“For me it was surreal because I’ve been a Cowboy fan my entire life. I would’ve been happy to get a call from any NFL team but to get a call from a team I’ve idolized my entire life, it was just crazy. It was crazy getting to walk into a meeting with Tony Romo and Jason Whitten and get advice on how to run my routes. Miles Austin was the first guy to help me with my playbook. It was cool; I really can’t describe it too well. It’s just something I’ll never forget, obviously it was short lived but it’s still an experience and opportunity that I’ll remember the rest of my life.”
Tell us about CurtisClayCamps, what kind of camp is it and what’s your message to the players who will be in attendance?
“Curtis Clay camp is a quarterback and receivers skill camp. This is something that we wanted to do for central Texas kids. I’m doing it in my hometown of Lockhart but we’re also reaching out to north central Texas schools in the area. This is something to help kids develop their craft and we’re going to work on fundamental things and technical skills. After we have a good amount of time working on these skills we’re going to give them the time to go do some one on one’s and compete. I’m very big on competition so I want to give these guys a chance to compete against their peers. We’re also going to let them play some seven-on-seven so hopefully they can take what they learned earlier in the day and go out and apply it in a game-like setting. I’m very big on fundamentals and technique simply because I wasn’t the biggest or fastest. That’s why I want to go down there and give some of those guys who may not be ideal college athletes, I want to make them feel if they really put the work in they can be competitive. That’s really what the camp is about. We want to challenge them and get them to believe that if a small town kid like me can go and play in the Rose Bowl and put on a Cowboys uniform that you can to. I was a small kid in high school, there’s a reason I wasn’t recruited. I was fortunate enough to hit a growth spurt. I want to give the kids the same belief that if you sacrifice some things, they can go recognize some dreams as well.”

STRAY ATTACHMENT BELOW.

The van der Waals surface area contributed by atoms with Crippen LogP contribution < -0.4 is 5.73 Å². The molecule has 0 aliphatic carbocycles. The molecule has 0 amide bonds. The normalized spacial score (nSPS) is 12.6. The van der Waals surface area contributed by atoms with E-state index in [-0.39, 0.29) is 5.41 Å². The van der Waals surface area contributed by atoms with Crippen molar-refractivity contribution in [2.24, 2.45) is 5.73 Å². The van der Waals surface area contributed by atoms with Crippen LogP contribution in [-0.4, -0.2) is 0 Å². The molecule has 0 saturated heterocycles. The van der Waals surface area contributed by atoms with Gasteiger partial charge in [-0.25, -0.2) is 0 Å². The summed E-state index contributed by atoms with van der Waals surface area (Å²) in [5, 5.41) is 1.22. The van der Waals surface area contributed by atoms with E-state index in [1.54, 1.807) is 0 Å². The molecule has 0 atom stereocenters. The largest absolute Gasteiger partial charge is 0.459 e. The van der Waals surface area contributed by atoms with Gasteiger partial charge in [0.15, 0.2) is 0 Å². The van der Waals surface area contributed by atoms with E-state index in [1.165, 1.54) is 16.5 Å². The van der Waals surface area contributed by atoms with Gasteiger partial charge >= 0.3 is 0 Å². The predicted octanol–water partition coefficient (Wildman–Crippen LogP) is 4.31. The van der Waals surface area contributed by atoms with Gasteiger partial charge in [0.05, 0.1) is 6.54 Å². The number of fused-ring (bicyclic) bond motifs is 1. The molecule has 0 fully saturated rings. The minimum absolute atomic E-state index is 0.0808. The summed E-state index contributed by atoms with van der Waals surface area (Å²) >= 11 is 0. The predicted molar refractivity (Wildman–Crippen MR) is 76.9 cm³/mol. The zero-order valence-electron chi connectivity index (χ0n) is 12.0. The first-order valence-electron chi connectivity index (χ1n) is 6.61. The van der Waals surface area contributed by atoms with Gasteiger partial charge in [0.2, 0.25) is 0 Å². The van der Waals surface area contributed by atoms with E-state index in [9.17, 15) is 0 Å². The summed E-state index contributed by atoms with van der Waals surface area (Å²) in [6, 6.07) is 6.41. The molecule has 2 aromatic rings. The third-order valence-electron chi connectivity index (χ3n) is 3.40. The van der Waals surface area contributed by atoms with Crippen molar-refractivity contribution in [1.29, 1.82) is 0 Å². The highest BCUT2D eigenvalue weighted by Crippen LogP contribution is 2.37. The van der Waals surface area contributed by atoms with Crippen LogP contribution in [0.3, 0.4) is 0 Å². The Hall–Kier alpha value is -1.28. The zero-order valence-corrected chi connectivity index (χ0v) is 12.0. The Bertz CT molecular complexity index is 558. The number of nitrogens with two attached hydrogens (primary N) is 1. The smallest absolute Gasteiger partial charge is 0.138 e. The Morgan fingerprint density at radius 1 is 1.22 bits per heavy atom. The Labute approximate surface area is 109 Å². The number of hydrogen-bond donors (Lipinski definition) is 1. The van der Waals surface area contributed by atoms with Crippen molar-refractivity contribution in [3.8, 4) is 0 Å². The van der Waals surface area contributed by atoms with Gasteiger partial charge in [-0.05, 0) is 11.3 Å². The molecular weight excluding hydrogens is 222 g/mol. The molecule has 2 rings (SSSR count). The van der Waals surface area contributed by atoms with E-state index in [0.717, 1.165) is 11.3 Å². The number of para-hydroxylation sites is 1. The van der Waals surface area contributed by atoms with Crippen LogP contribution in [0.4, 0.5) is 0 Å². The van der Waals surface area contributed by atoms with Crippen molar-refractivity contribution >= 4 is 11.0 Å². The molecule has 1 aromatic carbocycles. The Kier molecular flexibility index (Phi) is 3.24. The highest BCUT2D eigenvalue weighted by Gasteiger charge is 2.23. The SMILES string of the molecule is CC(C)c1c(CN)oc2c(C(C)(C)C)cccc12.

Coaching seems to be a very big passion of yours, is that what you ultimately want to do?
“Absolutely, in the very near future I’ll be coaching somewhere. I haven’t really locked it down yet but it’s something I want to do. You can talk to any of my position coaches, even down to my high school; they always saw me as another coach on the field. I’ve always had a passion for it, that’s the same reason I’m looking at teaching and education. I’m big on helping people who are talented and even those who don’t have ideal skills; I want people to reach their potential. That’s what I’m really passionate about is taking someone from the state where they have all the talent in the world and to challenge them to go get it, reach for it. This camp will serve as an opportunity to develop that skill. I’ve had the opportunity to see different coaching styles and personalities that players bring so I’m excited to see how I can take those experiences and translate it to the way I’m going to coach. I already know I’m going to be a very hard coach because I’m not going to have low expectations and I think that’s one of the big things whether it’s coaching or education. I know it’s tough, but I promise if you buy in and get on board, we can accomplish these goals. I learned a lot of that from Coach Burns and Coach Patterson. They said nothing in life worth having is going to be easy.
“That’s really what I want to do at these camps, it will be beneficial to me and I think it will be good for the kids to see me in a different light. We’re a small town so people hear about me from word of mouth so I think it will be good for me to mingle with some of them and inspire some of them as well.”